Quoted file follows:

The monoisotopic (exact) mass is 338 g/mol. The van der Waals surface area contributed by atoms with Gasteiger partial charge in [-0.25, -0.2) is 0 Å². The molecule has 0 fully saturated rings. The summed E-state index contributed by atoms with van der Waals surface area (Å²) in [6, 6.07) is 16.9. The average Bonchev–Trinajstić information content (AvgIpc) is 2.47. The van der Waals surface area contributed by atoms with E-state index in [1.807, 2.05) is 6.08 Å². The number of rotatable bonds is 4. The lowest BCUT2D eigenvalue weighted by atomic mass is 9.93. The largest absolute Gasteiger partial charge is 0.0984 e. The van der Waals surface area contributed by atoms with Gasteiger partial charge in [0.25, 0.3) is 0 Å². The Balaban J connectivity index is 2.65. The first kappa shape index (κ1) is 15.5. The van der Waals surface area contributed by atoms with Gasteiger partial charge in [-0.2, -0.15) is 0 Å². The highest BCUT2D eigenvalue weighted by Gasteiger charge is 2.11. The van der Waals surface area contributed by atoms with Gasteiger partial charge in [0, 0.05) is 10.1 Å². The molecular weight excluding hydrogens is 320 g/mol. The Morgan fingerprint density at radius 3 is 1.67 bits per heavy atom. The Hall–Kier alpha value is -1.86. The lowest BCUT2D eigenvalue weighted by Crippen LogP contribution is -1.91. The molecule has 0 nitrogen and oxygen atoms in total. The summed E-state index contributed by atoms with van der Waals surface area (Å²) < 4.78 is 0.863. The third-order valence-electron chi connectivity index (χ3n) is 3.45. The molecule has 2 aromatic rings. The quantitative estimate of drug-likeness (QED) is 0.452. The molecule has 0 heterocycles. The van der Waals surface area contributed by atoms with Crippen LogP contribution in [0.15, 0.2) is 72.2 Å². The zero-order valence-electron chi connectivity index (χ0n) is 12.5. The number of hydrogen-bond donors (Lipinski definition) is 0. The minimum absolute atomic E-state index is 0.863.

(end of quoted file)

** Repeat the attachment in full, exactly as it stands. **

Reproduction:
The monoisotopic (exact) mass is 338 g/mol. The van der Waals surface area contributed by atoms with Gasteiger partial charge in [-0.25, -0.2) is 0 Å². The molecule has 0 fully saturated rings. The summed E-state index contributed by atoms with van der Waals surface area (Å²) in [6, 6.07) is 16.9. The average Bonchev–Trinajstić information content (AvgIpc) is 2.47. The van der Waals surface area contributed by atoms with E-state index in [1.807, 2.05) is 6.08 Å². The number of rotatable bonds is 4. The lowest BCUT2D eigenvalue weighted by atomic mass is 9.93. The largest absolute Gasteiger partial charge is 0.0984 e. The van der Waals surface area contributed by atoms with Gasteiger partial charge in [0.25, 0.3) is 0 Å². The Balaban J connectivity index is 2.65. The first kappa shape index (κ1) is 15.5. The van der Waals surface area contributed by atoms with Gasteiger partial charge in [-0.2, -0.15) is 0 Å². The highest BCUT2D eigenvalue weighted by Gasteiger charge is 2.11. The van der Waals surface area contributed by atoms with Gasteiger partial charge in [0, 0.05) is 10.1 Å². The molecular weight excluding hydrogens is 320 g/mol. The Morgan fingerprint density at radius 3 is 1.67 bits per heavy atom. The Hall–Kier alpha value is -1.86. The lowest BCUT2D eigenvalue weighted by Crippen LogP contribution is -1.91. The molecule has 0 nitrogen and oxygen atoms in total. The summed E-state index contributed by atoms with van der Waals surface area (Å²) < 4.78 is 0.863. The third-order valence-electron chi connectivity index (χ3n) is 3.45. The molecule has 2 aromatic rings. The quantitative estimate of drug-likeness (QED) is 0.452. The molecule has 0 heterocycles. The van der Waals surface area contributed by atoms with Crippen LogP contribution in [0.15, 0.2) is 72.2 Å². The zero-order valence-electron chi connectivity index (χ0n) is 12.5. The number of hydrogen-bond donors (Lipinski definition) is 0. The minimum absolute atomic E-state index is 0.863.